The trade deadline has come and gone as thunderously as it always does, and the Boston Celtics are the same as they were two days ago, even as the Eastern Conference has evolved to some extent around them. The Philadelphia 76ers landed a pair of much-needed wing shooters in Alec Burks and Glenn Robinson III for the low price of three unremarkable second-round picks. The Miami Heat, meanwhile, landed a future Hall of Famer with championship experience in Andre Iguodala. Both teams look like direct competition with Boston in the race for the #2 seed, and there’s some understandable angst from fans after watching them improve while the Celtics stood pat.
This is a conversation that seems to pop up every year when it comes to Danny Ainge and the deadline, and it seems it’s time to have it again. Is he actually willing to spend his oft-praised treasure trove of assets, or is he content with always almost acquiring whatever target he’s been linked to in a given year?
It’s a dialogue that invariably ends up looking a little silly in retrospect, and this instance will be no exception. In the case of Burks and Robinson, sure, the Celtics could have outbid Philadelphia. But for what purpose? Both players are merely journeymen, posting solid-but-unspectacular numbers for one of the worst teams in basketball through 50 games. They fill a need for the Sixers’ ill-fitting roster, but neither would crack the Celtics’ loaded wing rotation when the team is at full health. Sending out a haul of picks — even fairly valueless ones — for such a move has never been Ainge’s M.O.
They could have sent out a larger haul for Davis Bertans, yes. It was a move I was even in favor of. The Wizards never seemed to be negotiating with serious intent in his case though. Every indication has suggested that they intend to re-sign him to play alongside Bradley Beal and John Wall in the 2020-2021 season, making the their involvement more of a formality than anything else. Bertans is a nice player, and would have bolstered the Boston bench, but the Celtics wanting him doesn’t obligate Washington to give him up nor should the Celtics have given in to an obvious ploy to coax an overpay.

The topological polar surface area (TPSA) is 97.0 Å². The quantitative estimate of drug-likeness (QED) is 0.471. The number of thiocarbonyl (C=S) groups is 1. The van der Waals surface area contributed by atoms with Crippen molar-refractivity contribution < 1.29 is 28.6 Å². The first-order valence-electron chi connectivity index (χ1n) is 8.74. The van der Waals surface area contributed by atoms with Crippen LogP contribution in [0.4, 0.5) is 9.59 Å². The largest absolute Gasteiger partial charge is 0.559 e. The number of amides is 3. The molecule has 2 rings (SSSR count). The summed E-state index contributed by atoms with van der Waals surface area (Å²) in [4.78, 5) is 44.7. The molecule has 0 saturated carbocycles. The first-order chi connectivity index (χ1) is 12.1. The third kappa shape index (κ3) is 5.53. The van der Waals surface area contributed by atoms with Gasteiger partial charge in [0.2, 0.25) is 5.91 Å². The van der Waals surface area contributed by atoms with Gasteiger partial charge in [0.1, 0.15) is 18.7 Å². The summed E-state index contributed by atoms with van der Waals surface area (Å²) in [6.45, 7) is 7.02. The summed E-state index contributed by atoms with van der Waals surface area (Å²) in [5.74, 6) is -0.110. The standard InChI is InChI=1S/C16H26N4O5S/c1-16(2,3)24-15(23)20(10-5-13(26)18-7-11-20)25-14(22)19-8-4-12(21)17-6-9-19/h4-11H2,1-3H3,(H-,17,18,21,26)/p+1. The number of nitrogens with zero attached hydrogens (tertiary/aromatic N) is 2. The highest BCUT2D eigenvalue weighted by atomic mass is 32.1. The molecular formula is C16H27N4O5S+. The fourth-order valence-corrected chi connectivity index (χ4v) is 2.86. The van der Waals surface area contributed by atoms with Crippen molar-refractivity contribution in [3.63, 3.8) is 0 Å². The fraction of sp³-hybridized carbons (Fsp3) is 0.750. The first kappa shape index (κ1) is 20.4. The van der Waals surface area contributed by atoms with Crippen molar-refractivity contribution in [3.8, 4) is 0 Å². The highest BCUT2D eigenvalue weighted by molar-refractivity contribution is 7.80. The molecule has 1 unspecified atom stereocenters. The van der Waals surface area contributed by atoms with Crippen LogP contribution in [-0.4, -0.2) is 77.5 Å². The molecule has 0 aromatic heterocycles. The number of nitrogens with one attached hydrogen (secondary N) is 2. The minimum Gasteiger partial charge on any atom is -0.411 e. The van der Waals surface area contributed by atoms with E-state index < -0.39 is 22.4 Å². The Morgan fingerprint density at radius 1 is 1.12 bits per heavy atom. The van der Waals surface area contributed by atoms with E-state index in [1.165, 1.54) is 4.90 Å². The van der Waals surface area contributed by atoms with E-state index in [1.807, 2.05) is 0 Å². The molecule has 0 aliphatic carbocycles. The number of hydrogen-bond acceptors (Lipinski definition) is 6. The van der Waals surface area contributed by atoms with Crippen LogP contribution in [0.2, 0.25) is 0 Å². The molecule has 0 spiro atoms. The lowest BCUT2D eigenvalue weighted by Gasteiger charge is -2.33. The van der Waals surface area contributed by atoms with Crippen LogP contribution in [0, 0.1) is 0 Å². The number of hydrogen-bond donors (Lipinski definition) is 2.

Beyond the draft picks, the Celtics also don’t match up well salary-wise in many trades. Marcus Smart is their most movable contract, and for reasons that shouldn’t need enumerating, he’s not going anywhere. Given Gordon Hayward’s max deal, any trade involving him would probably amount to trading a quarter for two dimes in terms on on-court value. On the flip side, any deal packaging Romeo Langford or Carsen Edwards would be selling at possibly their lowest value, before they’ve really had an opportunity to prove their worth.
And yes, the Celtics will certainly have to consolidate before too long. There is simply no space for three incoming first round picks on this roster this summer, both in terms of the team’s timeline and in terms of sheer roster space. It will need to be addressed. That doesn’t necessarily mean the Celtics need to feel pressure to make a move right this moment however. The off-season still lies ahead.
In reality, the biggest acquisition the Celtics need right now is better health. Brad Stevens and Danny Ainge have publicly said as much. Players have been shuffling in and out of the lineup all season long. Yes, a trade might have brought in some depth to fill those holes, but the buyout market is coming and can fulfill the same purpose if it needs to (a certain diminutive point guard will likely be available).
Despite all the injuries, the Celtics have continued to pile up wins — including eight of their last nine games — buying themselves some leeway. Though it might feel good to see something happen to answer Philadelphia’s and Miami’s improvements, making a hasty trade to improve the short-term just isn’t necessary. That isn’t Danny Ainge’s style, and in building this franchise to the strong long-term position it currently enjoys, he’s earned the benefit of the doubt.